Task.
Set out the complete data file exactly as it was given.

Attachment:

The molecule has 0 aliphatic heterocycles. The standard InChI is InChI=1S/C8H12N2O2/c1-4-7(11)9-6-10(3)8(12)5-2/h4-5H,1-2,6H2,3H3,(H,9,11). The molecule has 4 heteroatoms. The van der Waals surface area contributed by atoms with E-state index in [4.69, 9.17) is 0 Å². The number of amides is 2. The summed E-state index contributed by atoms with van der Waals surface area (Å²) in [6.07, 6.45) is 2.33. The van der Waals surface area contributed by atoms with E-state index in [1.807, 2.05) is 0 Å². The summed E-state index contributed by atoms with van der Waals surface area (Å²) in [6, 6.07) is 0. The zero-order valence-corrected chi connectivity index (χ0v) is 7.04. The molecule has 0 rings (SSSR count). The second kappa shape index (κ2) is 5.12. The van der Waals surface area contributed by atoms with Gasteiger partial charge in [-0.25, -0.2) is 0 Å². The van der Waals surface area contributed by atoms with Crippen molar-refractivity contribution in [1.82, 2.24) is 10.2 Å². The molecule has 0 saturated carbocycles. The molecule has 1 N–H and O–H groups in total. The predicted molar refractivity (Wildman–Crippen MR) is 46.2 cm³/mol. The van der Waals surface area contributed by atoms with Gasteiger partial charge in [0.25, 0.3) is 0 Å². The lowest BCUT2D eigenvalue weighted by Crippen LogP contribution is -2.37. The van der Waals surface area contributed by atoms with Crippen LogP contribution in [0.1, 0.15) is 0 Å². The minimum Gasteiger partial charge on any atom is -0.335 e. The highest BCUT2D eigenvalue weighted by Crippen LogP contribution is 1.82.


The molecule has 0 aliphatic heterocycles. The standard InChI is InChI=1S/C8H12N2O2/c1-4-7(11)9-6-10(3)8(12)5-2/h4-5H,1-2,6H2,3H3,(H,9,11). The molecule has 4 heteroatoms. The van der Waals surface area contributed by atoms with E-state index in [4.69, 9.17) is 0 Å². The number of amides is 2. The summed E-state index contributed by atoms with van der Waals surface area (Å²) in [6.07, 6.45) is 2.33. The van der Waals surface area contributed by atoms with E-state index in [1.807, 2.05) is 0 Å². The summed E-state index contributed by atoms with van der Waals surface area (Å²) in [6, 6.07) is 0. The zero-order valence-corrected chi connectivity index (χ0v) is 7.04. The molecule has 0 rings (SSSR count). The second kappa shape index (κ2) is 5.12. The van der Waals surface area contributed by atoms with Gasteiger partial charge in [-0.25, -0.2) is 0 Å². The van der Waals surface area contributed by atoms with Crippen molar-refractivity contribution in [1.82, 2.24) is 10.2 Å². The molecule has 0 saturated carbocycles. The molecule has 1 N–H and O–H groups in total. The predicted molar refractivity (Wildman–Crippen MR) is 46.2 cm³/mol. The van der Waals surface area contributed by atoms with Gasteiger partial charge in [0.25, 0.3) is 0 Å². The lowest BCUT2D eigenvalue weighted by Crippen LogP contribution is -2.37. The van der Waals surface area contributed by atoms with Crippen LogP contribution in [0.1, 0.15) is 0 Å². The minimum Gasteiger partial charge on any atom is -0.335 e. The highest BCUT2D eigenvalue weighted by Crippen LogP contribution is 1.82.